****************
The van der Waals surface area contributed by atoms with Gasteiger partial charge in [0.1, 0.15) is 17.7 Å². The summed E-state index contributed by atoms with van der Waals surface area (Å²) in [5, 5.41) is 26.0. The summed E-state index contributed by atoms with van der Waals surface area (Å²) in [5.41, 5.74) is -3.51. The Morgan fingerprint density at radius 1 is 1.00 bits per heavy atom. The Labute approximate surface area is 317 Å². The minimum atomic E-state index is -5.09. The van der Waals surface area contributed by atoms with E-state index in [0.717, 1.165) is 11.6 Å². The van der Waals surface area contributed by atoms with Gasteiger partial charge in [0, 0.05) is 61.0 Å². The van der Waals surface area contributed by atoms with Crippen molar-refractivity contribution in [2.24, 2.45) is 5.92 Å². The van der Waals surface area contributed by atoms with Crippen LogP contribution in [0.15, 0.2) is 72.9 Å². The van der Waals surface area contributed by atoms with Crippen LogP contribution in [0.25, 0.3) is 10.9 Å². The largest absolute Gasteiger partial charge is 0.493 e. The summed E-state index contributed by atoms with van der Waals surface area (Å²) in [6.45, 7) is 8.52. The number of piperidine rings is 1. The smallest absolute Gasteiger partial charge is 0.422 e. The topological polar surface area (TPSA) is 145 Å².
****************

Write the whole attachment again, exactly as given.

The van der Waals surface area contributed by atoms with Gasteiger partial charge in [0.1, 0.15) is 17.7 Å². The summed E-state index contributed by atoms with van der Waals surface area (Å²) in [5, 5.41) is 26.0. The summed E-state index contributed by atoms with van der Waals surface area (Å²) in [5.41, 5.74) is -3.51. The Morgan fingerprint density at radius 1 is 1.00 bits per heavy atom. The Labute approximate surface area is 317 Å². The minimum atomic E-state index is -5.09. The van der Waals surface area contributed by atoms with E-state index in [0.717, 1.165) is 11.6 Å². The van der Waals surface area contributed by atoms with Gasteiger partial charge in [0, 0.05) is 61.0 Å². The van der Waals surface area contributed by atoms with Crippen molar-refractivity contribution in [2.24, 2.45) is 5.92 Å². The van der Waals surface area contributed by atoms with Crippen LogP contribution in [0.15, 0.2) is 72.9 Å². The van der Waals surface area contributed by atoms with Crippen LogP contribution in [0.25, 0.3) is 10.9 Å². The largest absolute Gasteiger partial charge is 0.493 e. The summed E-state index contributed by atoms with van der Waals surface area (Å²) in [6.45, 7) is 8.52. The number of piperidine rings is 1. The smallest absolute Gasteiger partial charge is 0.422 e. The topological polar surface area (TPSA) is 145 Å².